Melee Music Developer Roundtable: Voice Dubbing

Voice Recording

This is post 2 (of 8) in a series of translation posts taken from an interview regarding the music and SFX of Melee, taken from Melee’s Japanese website. In addition to Sakurai, the participants are Shogo Sakai and Hirokazu Ando (both involved in music), and Tadashi Ikegami (the SFX guy). This post deals with recording the characters’ voices (particularly the Star Fox team and Mewtwo), and was originally posted on 11 April 2001.

Character Voice Dubbing

Ikegami: When it came time for the voice actors’ first recording session, it was actually Sakurai who came late.

Sakurai: I’m sorry about that. The first session was for the VAs of the Star Fox crew, excluding Slippy. Unfortunately, my train was delayed due to snow*, and I couldn’t make it to the recording studio in Tokyo in time…

*Train was delayed due to snow: Making the trip from Yamanashi, location of HAL Labs, to Tokyo, is a common commute. A one-way trip takes about 2 hours.

Sakai: When was that?

Ikegami: It was February, wasn’t it?

Sakurai: But seriously, there were so many different voice actors there.

Ikegami: Yes, there were.

Sakurai: Naturally, for the veterans the process went very smoothly. Things moved along quickly.

Ando: I wish I could have seen Mewtwo’s recording session.*

*I wish I could have seen Mewtwo’s recording session: Only Sakurai and Ikegami were present for the recording sessions.

Sakurai: Oh yeah, he had so much energy!

Ikegami: He was amazing! After Mewtwo’s recording session, Sakurai said that our energy levels were nothing compared to his. That was a good experience.

Sakurai: Yeah. He had a certain vitality to him.

Sakai: What kind of person is he?

Ikegami: His name is Masachika Ichimura, and he used to be with the Shiki Theatrical Company. I don’t know if it was his vitality, or his aura, but he just exerted a lot of power.

Sakurai: Let’s say that both he and I were rechargeable batteries. It was clear that one was a much higher quality than the other. It was like he was radiating this glow.

Ikegami: Even after I gave the OK, he wasn’t satisfied and would keep going and going.

Sakurai: “Muahahahahaha! That’s not right. Mua-ha-hahaha! That’s not it, either.” Like that.

When he walked out of the sound booth, Mewtwo was complete. Mr. Ichimura went home as Mewtwo that day. People like him can teach you a lot. Even though he didn’t talk to me and teach me directly, I learned a lot.

Ikegami: Sakurai has a ton of energy too. He’s always himself no matter where he goes. And he says whatever he wants, no matter where he is (laughs).

Sakurai: That being said, the Pokémon other than Mewtwo were difficult. Normally, I direct the voice actors myself, but for the Pokémon, the sound director for the anime, Masafumi Mima, basically acted as the middleman between me and the voice actors. I would give my directions to Mr. Mima, and then Mr. Mima would relay my directions to the actors. But indirect communication makes things harder. I think that Pokémon have their own rules for how they can talk in the anime, and I can’t just override those rules, so Mr. Mima was a valuable presence.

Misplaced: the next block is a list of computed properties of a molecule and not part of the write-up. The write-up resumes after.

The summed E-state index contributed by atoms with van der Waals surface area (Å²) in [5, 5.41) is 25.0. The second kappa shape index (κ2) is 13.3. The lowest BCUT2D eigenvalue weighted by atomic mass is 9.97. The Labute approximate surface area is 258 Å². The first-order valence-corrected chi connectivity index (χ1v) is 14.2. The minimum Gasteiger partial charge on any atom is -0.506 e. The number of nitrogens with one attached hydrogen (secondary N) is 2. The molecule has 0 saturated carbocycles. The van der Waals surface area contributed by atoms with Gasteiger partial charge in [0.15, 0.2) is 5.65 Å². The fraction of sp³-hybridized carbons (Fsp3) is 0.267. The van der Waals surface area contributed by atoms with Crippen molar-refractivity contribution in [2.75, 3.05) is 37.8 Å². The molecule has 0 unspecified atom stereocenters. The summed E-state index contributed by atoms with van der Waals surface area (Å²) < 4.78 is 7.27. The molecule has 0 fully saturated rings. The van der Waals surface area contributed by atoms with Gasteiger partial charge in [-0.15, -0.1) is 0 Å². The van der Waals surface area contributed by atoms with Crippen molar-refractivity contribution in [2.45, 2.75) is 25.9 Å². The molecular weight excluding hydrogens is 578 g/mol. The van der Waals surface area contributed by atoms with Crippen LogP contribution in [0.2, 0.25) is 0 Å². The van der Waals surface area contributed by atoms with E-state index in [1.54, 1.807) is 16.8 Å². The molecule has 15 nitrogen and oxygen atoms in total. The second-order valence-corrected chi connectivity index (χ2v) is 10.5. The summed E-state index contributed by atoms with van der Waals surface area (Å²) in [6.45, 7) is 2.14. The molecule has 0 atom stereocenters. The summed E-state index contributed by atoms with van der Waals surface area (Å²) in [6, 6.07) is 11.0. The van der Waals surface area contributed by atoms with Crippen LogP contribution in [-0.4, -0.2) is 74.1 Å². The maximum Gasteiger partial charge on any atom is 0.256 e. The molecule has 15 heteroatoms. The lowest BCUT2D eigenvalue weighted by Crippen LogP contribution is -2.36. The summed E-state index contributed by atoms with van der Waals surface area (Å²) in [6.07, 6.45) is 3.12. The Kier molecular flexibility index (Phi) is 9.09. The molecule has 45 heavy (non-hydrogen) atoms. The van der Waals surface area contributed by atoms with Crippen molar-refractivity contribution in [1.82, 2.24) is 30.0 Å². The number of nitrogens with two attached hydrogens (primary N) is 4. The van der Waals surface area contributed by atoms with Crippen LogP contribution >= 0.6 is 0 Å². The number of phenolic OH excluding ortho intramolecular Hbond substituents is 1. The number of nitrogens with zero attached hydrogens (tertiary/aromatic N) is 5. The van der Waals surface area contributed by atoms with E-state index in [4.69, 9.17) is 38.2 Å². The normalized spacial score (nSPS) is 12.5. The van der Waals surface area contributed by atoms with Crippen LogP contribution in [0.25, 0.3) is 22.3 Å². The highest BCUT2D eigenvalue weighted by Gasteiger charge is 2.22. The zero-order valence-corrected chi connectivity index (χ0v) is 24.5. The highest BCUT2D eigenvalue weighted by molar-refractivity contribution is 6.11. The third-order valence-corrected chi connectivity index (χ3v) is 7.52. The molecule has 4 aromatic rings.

Ikegami: But the character dubbing went smoothly overall, right?

Sakurai: Yes, things went smoothly. So smoothly that it was almost creepy (laughs). Well, that was true for the last game too. By the way, which character’s voice do you like the most?

Ikegami: For me, it’s Falco.

Sakurai: Ah, me too.

Ikegami: That’s the session that you were late for.

Sakurai: I’m sorry about that…But the Star Fox team, they have their image down well. In 64, we readjusted their lines a bit, going for a comedic vibe. And they were going to say the same lines as they did in 64. But even though this was taking place years after the recording for 64, they still knew their lines.

Ikegami: We didn’t even need the samples we had with us. I’m glad we didn’t have to cut the Star Fox team’s routine.*

*Star Fox Team’s routine: This is a special conversation between Fox or Falco and the team. To trigger it, play as Fox or Falco on the Corneria stage, and hold down on the control pad for the duration of one frame (1/60th of a second).

Star Fox Team, Convo 1 (308 KB)

Star Fox Team Convo 2 (336 KB)

Sakurai: Yeah, that was great.

Andou: How many different dialogues are there in total?

Sakurai: Between Fox and Falco, I think 5 or 6, and then a couple more in single-player.

Andou: During debugging, there was this one line I really liked, and I wanted to hear it again so I kept repeating the conversations, but I could never get it. Is the order random?

Sakurai: It’s random.

Stay tuned for part 3, which will be about the orchestra and chorus!

By the way, this is my first solo post on the site. I’m honored to be part of the SG translation team!

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  1. No, I don’t think you messed up. Haven’t checked the audio clips, because I am using a tablet and it always messes stuff like that regardless (videos work, but pure audio doesn’t). That problem is entirely on my end, so you would need someone else using a computer to see if the audio clips work.

    1. The audio clips work for me. (First time hearing the Japanese voice actors for the Star Fox crew; Quite neat!)

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